chrisdee

Registered User
Nov 23, 2014
171
Yorkshire
It's such a long story, but they thought at one part she is was dying of cancer so it was decided that she would end her life in the hospital and she liked the nurses and they liked her, they were doing us a favour really. She rallied round and now the hospital have reiterated time and time again that she does not need to be on a mental health ward, however she does need a nursing home because of her physical needs.
Hope that you can can the hospital Social Worker on board. they often call a best interest meeting at which her real, as opposed to previous needs should be fully explored and recorded. This record could then be available to potential Nursing homes.
 

JusticeforOne

Registered User
Jul 21, 2015
22
Hope that you can can the hospital Social Worker on board. they often call a best interest meeting at which her real, as opposed to previous needs should be fully explored and recorded. This record could then be available to potential Nursing homes.
We've had lots of Best Interest Meetings and they all conclude the same, the things I have mentioned earlier. The ward sister read segments of the 19 page report regarding my mother that they have tonight, and concluded that homes would be more likely to focus on the negative rather than the positive. She was sectioned (they don't want to take the reason onboard) she is a smoker and has history of alcohol abuse (which is historic and certainly not current for a long time). On paper they do sound pretty grim and that is what is driving all the declines. We had another one tonight that summarised that they couldn't accomodate her smoking (I've been three times, and each time several of the staff were smoking outside). My mother sleeps for long lengths of time, if anything the nurses use it as an incentive to get her up and about rather than anything. Also that they couldn't accomodate her mental health needs, but were non specific about this as the hospital report shows that she has no challenging behaviour, but commonly is confused as to her whereabouts. Basically she is being shoe horned as an alcoholic smoker that has been sectioned.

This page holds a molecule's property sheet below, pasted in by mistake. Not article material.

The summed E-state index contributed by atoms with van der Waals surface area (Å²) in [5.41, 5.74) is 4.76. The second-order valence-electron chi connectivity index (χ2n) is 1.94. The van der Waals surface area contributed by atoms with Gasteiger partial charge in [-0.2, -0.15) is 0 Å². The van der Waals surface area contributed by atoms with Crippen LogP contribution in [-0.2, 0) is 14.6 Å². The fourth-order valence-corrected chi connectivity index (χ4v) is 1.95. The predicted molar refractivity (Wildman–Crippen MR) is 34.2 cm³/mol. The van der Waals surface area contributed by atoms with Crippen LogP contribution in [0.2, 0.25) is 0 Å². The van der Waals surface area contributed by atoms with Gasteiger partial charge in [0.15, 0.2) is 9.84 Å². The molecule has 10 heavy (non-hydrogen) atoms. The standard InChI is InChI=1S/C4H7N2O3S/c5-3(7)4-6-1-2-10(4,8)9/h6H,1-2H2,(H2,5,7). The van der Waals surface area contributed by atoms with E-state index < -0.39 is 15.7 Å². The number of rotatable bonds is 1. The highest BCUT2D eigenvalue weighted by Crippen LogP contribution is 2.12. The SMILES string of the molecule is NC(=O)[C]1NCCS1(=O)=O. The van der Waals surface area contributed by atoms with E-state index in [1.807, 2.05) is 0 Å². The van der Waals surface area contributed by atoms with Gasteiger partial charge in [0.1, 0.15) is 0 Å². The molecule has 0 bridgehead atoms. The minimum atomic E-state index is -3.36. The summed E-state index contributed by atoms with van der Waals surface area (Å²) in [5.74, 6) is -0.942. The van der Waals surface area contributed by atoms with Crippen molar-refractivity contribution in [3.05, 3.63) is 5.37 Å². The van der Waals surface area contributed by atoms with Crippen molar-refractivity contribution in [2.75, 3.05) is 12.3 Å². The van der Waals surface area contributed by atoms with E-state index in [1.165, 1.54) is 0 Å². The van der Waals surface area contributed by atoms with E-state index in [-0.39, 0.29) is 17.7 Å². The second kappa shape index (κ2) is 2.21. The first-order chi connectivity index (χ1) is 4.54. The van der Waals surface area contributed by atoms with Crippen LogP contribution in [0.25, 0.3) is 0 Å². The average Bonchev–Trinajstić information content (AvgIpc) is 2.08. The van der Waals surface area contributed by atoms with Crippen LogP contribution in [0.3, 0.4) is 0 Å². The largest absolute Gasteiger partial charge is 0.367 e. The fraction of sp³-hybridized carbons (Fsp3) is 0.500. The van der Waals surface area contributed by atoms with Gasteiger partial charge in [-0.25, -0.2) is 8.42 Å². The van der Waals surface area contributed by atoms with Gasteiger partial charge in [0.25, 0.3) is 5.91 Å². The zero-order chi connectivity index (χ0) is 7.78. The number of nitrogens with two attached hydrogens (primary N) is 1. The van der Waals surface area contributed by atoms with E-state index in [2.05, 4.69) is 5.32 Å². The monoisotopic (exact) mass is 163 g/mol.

This is what the homes see from the report and at this rate she will end up somewhere that does not cater to her wellbeing. She has a mild dementia, and my fear is she will be placed somewhere where she will not be able to communicate properly with the people in her surroundings and have no quality of life. She is still as sharp as a nail which is why the nurses and other patients have taken to her, she still very much retains her sense of humour and wit.
 

Jess1982

Registered User
Nov 9, 2014
75
Hi

My mum was sectioned for 6 months.

Social services were responsible for finding her home. I could view them and agree but there was never any discrimination.

Could ss find a place for you? I think they are perhaps more used to taking dementia patients who have been sectioned.

Good luck